March 8, 2014 at 6:06 pm

Lynn Henning

Tigers need smarts to balance speed; six-spot seems to suit Austin Jackson

Austin Jackson has been less active with his feet, which has translated to better hitting. (Robin Buckson / Detroit News)

Lakeland, Fla. Ė Notes, thoughts, items, 22 days before the Tigers (assuming winter has finished its mayhem) open the 2014 season at Comerica Park:

There was a Tigers double-steal in Friday nightís game against the Yankees. There was another double-steal Saturday. The Tigers are averaging about 1.5 steals per game during the Grapefruit Leagueís early days, which compares with one thieved base they averaged every 4.5 games in 2013, when they were 30th among 30 big-league teams in heists (35 steals total).

Two factors are at work here:

The Tigers have many times the speed they had a year ago. Prince Fielder, Matt Tuiasosopo, Jhonny Peralta, Brayan Pena, and even Omar Infante Ė all are gone. Rajai Davis, Ian Kinsler, Jose Iglesias, Steve Lombardozzi, and Nick Castellanos are faster than the men they replaced.

An increase in fleet feet is slightly more of a factor than the next influence that has been at work in the early days of spring camp.

Brad Ausmus, the new Tigers manager, will run more. Definitely, he will run his players more, even taking into consideration the difference in raw speed on Detroitís 2014 squad.

This, of course, can be a good thing. On the flip side, if runners get carried away with their Olympic sprint competition and forget theyíre playing baseball, innings and potential runs can dissolve. Thatís the unhappy consequence if somebody decides to do a cool Rickey Henderson impression when his legs donít support such fantasy.

This primarily is an issue for Ausmus to sort out. It is among the many aspects of managing a big-league baseball team he is weighing in his Tigers initiation.

It is why he has been pushing his players during these opening weeks in Florida to run, run, run. He has been green-lighting them regularly, telling them to swipe or stretch an extra base if itís there for the taking, all in a quest to learn his teamís limits and the percentages he can trust.

The potential for a faster, more mobile, more attacking team to harass opposing pitchers and defenses is immense. Smart, aggressive running can win about as many games as any variable this side of pitching, defense, and middle-of-the-order hitting.

But it must be measured. And thatís where Ausmus and his influence on Tigers players will be worth studying as 2014 unfurls.

If something close to a perfect note isnít struck, running yourself out of a game becomes a nasty, politically dangerous label even if, on balance, you might be winning more than youíre losing thanks to all that aggression.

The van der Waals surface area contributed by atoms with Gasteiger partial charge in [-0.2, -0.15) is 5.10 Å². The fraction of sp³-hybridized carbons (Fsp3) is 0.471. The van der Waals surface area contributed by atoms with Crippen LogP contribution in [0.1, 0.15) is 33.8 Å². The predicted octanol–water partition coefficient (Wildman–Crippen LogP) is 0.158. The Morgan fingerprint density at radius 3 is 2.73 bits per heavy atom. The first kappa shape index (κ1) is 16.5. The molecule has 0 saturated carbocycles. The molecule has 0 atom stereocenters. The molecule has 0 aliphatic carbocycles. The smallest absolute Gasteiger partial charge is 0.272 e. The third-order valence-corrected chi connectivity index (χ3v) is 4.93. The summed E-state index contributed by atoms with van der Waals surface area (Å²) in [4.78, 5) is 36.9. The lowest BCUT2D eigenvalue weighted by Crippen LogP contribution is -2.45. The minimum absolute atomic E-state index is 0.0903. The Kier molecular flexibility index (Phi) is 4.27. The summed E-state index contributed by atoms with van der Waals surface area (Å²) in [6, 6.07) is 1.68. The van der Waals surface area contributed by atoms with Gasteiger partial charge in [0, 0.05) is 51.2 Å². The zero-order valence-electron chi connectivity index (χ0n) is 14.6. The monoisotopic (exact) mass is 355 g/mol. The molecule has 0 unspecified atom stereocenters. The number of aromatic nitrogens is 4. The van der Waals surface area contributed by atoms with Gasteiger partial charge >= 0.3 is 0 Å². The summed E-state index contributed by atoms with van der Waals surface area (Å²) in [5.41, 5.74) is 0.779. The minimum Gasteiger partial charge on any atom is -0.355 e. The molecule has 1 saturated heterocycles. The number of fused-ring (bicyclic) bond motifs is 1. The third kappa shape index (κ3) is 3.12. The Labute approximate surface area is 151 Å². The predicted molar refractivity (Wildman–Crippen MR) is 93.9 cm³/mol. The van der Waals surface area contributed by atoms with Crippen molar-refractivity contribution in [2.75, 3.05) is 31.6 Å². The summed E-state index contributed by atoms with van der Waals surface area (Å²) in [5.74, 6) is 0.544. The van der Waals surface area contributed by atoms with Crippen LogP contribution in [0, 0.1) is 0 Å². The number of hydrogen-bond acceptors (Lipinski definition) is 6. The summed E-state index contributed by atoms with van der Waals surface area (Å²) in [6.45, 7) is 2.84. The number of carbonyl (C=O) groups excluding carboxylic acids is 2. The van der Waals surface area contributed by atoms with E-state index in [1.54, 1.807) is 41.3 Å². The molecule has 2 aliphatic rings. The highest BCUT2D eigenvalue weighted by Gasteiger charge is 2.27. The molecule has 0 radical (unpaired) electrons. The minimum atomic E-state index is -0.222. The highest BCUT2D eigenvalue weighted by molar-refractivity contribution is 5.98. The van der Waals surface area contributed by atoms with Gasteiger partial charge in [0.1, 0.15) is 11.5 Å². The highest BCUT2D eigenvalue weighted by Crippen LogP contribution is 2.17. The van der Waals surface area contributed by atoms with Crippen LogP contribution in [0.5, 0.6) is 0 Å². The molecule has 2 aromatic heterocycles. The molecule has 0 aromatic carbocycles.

Have fun watching this particular storyline evolve. The emphasis on pilfering bases and calculated risks is as stark as any difference that could have been introduced to a new team by a new manager.

Jackson settles in

Rarely does a batting-order adjustment appear to have meshed as well with a hitterís remodeled mechanics as it has with Austin Jackson hitting at No. 6.

He got rid of the leg-kick and is now less active with his feet. It in turn allows him to swing more quickly and more squarely to a pitch. And a center fielder who for too long has been waging this on-again, off-again war with his stride is now swinging with a firm base and is crushing pitches.

This makes Jackson a more relaxed as well as more potent hitter. He canít think about power, of course, or it will mess up everything gained from his new approach. But because he is stinging the ball in a manner tailored to abusing a big ballpark, Jackson should find that six-hole in which Ausmus has been using him a great place to camp, particularly at Comerica Park.

You never know if what has been on display in Florida will be a permanent, or even season-long, habit for Jackson. He has been in and out during his time in Detroit. But if he has settled into the All-Star-grade hitter he always had a chance to be at age 27, it would not be news. It would simply signify that he has reached a comfortable point with his swing and with his place in Detroitís lineup.

Coke nearing end?

The Tigers made a sensible move when they decided to bring back Phil Coke for 2014 and pay him $1.9 million. He is only 31. And if you noticed how he threw against the Red Sox during last autumnís playoffs it was clear he still had an arm capable of throwing a mid-90-mph fastball and a slider that could bedevil at least left-handed batters.

The Tigers took a chance, even if his 2013 season was otherwise forgettable. They had little to lose, either way, when they could decide by March 15 if they wanted to keep a left-handed reliever their bullpen seriously needs, or release him for one-sixth of the money owed.

Coke pitched Saturday and was not much better than he had been in a game against the Braves a week ago. He threw one fastball that hit 91. But he had to crank up to throw that particular pitch, which missed the strike zone.

Anything can happen. He will throw again this week. But bringing back Coke was going to be more of a low-stakes gamble for the Tigers than it represented any kind of safe investment in a roster spot.

Coke, on balance, has had a good run in Detroit. It might be days from ending.

More Lynn Henning